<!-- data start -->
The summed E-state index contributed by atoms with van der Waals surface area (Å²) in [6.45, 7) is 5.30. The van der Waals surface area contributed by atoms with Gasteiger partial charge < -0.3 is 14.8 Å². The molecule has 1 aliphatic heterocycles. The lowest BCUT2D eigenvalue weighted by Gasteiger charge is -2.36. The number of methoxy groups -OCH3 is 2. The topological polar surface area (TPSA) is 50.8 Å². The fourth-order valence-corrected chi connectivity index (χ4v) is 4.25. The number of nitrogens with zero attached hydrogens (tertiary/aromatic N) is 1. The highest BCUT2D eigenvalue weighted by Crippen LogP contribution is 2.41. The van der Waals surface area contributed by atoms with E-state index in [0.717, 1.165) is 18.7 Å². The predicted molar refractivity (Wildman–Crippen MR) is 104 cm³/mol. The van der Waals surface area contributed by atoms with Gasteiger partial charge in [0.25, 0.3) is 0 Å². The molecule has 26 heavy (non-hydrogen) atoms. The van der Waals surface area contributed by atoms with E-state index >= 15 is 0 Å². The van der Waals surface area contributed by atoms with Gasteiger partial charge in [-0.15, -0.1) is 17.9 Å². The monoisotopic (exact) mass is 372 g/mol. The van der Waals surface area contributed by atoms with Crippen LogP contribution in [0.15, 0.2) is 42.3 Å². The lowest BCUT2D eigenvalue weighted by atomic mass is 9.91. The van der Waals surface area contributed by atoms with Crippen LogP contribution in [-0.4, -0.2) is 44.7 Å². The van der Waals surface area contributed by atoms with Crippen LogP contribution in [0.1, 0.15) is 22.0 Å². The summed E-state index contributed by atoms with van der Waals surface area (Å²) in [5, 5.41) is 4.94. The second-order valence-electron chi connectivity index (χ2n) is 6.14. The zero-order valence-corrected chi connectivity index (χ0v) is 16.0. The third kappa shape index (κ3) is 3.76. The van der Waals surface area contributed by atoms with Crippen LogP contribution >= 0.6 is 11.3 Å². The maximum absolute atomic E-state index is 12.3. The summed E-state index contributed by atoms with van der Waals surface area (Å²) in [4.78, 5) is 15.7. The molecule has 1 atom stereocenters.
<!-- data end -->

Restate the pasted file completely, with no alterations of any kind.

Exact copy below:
The summed E-state index contributed by atoms with van der Waals surface area (Å²) in [6.45, 7) is 5.30. The van der Waals surface area contributed by atoms with Gasteiger partial charge < -0.3 is 14.8 Å². The molecule has 1 aliphatic heterocycles. The lowest BCUT2D eigenvalue weighted by Gasteiger charge is -2.36. The number of methoxy groups -OCH3 is 2. The topological polar surface area (TPSA) is 50.8 Å². The fourth-order valence-corrected chi connectivity index (χ4v) is 4.25. The number of nitrogens with zero attached hydrogens (tertiary/aromatic N) is 1. The highest BCUT2D eigenvalue weighted by Crippen LogP contribution is 2.41. The van der Waals surface area contributed by atoms with E-state index in [0.717, 1.165) is 18.7 Å². The predicted molar refractivity (Wildman–Crippen MR) is 104 cm³/mol. The van der Waals surface area contributed by atoms with Gasteiger partial charge in [0.25, 0.3) is 0 Å². The molecule has 26 heavy (non-hydrogen) atoms. The van der Waals surface area contributed by atoms with E-state index >= 15 is 0 Å². The van der Waals surface area contributed by atoms with Gasteiger partial charge in [-0.15, -0.1) is 17.9 Å². The monoisotopic (exact) mass is 372 g/mol. The van der Waals surface area contributed by atoms with Crippen LogP contribution in [0.15, 0.2) is 42.3 Å². The lowest BCUT2D eigenvalue weighted by atomic mass is 9.91. The van der Waals surface area contributed by atoms with Crippen LogP contribution in [-0.4, -0.2) is 44.7 Å². The van der Waals surface area contributed by atoms with Crippen LogP contribution in [0.1, 0.15) is 22.0 Å². The summed E-state index contributed by atoms with van der Waals surface area (Å²) in [5, 5.41) is 4.94. The second-order valence-electron chi connectivity index (χ2n) is 6.14. The zero-order valence-corrected chi connectivity index (χ0v) is 16.0. The third kappa shape index (κ3) is 3.76. The van der Waals surface area contributed by atoms with Crippen LogP contribution >= 0.6 is 11.3 Å². The maximum absolute atomic E-state index is 12.3. The summed E-state index contributed by atoms with van der Waals surface area (Å²) in [4.78, 5) is 15.7. The molecule has 1 atom stereocenters.